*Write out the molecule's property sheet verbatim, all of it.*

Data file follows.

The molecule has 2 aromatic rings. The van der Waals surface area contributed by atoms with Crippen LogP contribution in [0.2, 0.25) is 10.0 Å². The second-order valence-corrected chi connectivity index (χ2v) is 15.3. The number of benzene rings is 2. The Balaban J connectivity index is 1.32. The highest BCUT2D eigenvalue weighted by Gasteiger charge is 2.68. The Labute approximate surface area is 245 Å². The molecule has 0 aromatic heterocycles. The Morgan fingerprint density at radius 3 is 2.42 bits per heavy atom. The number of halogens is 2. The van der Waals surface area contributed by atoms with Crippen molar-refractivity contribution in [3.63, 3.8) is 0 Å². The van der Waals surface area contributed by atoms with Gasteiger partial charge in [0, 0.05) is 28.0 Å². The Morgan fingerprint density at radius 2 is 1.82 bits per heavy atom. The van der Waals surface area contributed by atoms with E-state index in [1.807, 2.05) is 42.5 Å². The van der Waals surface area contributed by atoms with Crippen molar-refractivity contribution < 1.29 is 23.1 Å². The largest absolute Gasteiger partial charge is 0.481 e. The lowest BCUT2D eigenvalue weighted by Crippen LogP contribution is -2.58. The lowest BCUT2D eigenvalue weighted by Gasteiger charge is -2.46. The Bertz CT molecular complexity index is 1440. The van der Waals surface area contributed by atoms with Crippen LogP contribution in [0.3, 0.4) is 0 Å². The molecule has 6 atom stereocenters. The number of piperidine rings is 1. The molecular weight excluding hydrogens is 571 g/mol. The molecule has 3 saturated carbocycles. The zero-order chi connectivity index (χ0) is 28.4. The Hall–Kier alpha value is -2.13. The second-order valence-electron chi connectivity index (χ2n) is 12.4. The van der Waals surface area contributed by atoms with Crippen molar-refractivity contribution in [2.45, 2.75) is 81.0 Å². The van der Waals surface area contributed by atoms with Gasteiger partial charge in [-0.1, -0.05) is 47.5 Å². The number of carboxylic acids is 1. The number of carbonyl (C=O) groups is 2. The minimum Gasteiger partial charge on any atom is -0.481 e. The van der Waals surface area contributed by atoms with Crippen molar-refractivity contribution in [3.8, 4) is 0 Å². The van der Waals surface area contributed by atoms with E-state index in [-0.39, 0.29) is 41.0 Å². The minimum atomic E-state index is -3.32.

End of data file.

The molecule has 2 aromatic rings. The van der Waals surface area contributed by atoms with Crippen LogP contribution in [0.2, 0.25) is 10.0 Å². The second-order valence-corrected chi connectivity index (χ2v) is 15.3. The number of benzene rings is 2. The Balaban J connectivity index is 1.32. The highest BCUT2D eigenvalue weighted by Gasteiger charge is 2.68. The Labute approximate surface area is 245 Å². The molecule has 0 aromatic heterocycles. The Morgan fingerprint density at radius 3 is 2.42 bits per heavy atom. The number of halogens is 2. The van der Waals surface area contributed by atoms with Crippen molar-refractivity contribution in [3.63, 3.8) is 0 Å². The van der Waals surface area contributed by atoms with Gasteiger partial charge in [0, 0.05) is 28.0 Å². The Morgan fingerprint density at radius 2 is 1.82 bits per heavy atom. The van der Waals surface area contributed by atoms with E-state index in [1.807, 2.05) is 42.5 Å². The van der Waals surface area contributed by atoms with Crippen molar-refractivity contribution < 1.29 is 23.1 Å². The largest absolute Gasteiger partial charge is 0.481 e. The lowest BCUT2D eigenvalue weighted by Crippen LogP contribution is -2.58. The lowest BCUT2D eigenvalue weighted by Gasteiger charge is -2.46. The Bertz CT molecular complexity index is 1440. The van der Waals surface area contributed by atoms with Crippen LogP contribution in [0.3, 0.4) is 0 Å². The molecule has 6 atom stereocenters. The number of piperidine rings is 1. The molecular weight excluding hydrogens is 571 g/mol. The molecule has 3 saturated carbocycles. The zero-order chi connectivity index (χ0) is 28.4. The Hall–Kier alpha value is -2.13. The second-order valence-electron chi connectivity index (χ2n) is 12.4. The van der Waals surface area contributed by atoms with Crippen molar-refractivity contribution in [2.45, 2.75) is 81.0 Å². The van der Waals surface area contributed by atoms with Gasteiger partial charge in [-0.1, -0.05) is 47.5 Å². The number of carboxylic acids is 1. The number of carbonyl (C=O) groups is 2. The minimum Gasteiger partial charge on any atom is -0.481 e. The van der Waals surface area contributed by atoms with Crippen molar-refractivity contribution in [3.8, 4) is 0 Å². The van der Waals surface area contributed by atoms with E-state index in [-0.39, 0.29) is 41.0 Å². The minimum atomic E-state index is -3.32.